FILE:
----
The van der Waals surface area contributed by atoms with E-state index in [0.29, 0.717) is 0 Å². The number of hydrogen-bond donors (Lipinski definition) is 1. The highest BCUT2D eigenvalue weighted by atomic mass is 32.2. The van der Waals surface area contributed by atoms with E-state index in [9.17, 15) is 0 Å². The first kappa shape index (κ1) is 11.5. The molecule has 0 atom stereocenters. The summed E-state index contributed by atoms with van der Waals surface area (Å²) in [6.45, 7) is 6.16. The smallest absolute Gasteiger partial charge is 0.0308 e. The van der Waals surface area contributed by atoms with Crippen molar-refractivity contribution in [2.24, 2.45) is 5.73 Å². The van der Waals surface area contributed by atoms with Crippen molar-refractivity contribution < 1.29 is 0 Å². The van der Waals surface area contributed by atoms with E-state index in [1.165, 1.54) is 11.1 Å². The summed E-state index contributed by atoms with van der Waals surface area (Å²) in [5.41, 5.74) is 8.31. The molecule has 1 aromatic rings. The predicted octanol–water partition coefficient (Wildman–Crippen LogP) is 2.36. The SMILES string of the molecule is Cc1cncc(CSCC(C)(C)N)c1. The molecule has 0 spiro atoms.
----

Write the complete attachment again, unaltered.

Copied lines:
The van der Waals surface area contributed by atoms with E-state index in [0.29, 0.717) is 0 Å². The number of hydrogen-bond donors (Lipinski definition) is 1. The highest BCUT2D eigenvalue weighted by atomic mass is 32.2. The van der Waals surface area contributed by atoms with E-state index in [9.17, 15) is 0 Å². The first kappa shape index (κ1) is 11.5. The molecule has 0 atom stereocenters. The summed E-state index contributed by atoms with van der Waals surface area (Å²) in [6.45, 7) is 6.16. The smallest absolute Gasteiger partial charge is 0.0308 e. The van der Waals surface area contributed by atoms with Crippen molar-refractivity contribution in [2.24, 2.45) is 5.73 Å². The van der Waals surface area contributed by atoms with Crippen molar-refractivity contribution < 1.29 is 0 Å². The van der Waals surface area contributed by atoms with E-state index in [1.165, 1.54) is 11.1 Å². The summed E-state index contributed by atoms with van der Waals surface area (Å²) in [5.41, 5.74) is 8.31. The molecule has 1 aromatic rings. The predicted octanol–water partition coefficient (Wildman–Crippen LogP) is 2.36. The SMILES string of the molecule is Cc1cncc(CSCC(C)(C)N)c1. The molecule has 0 spiro atoms.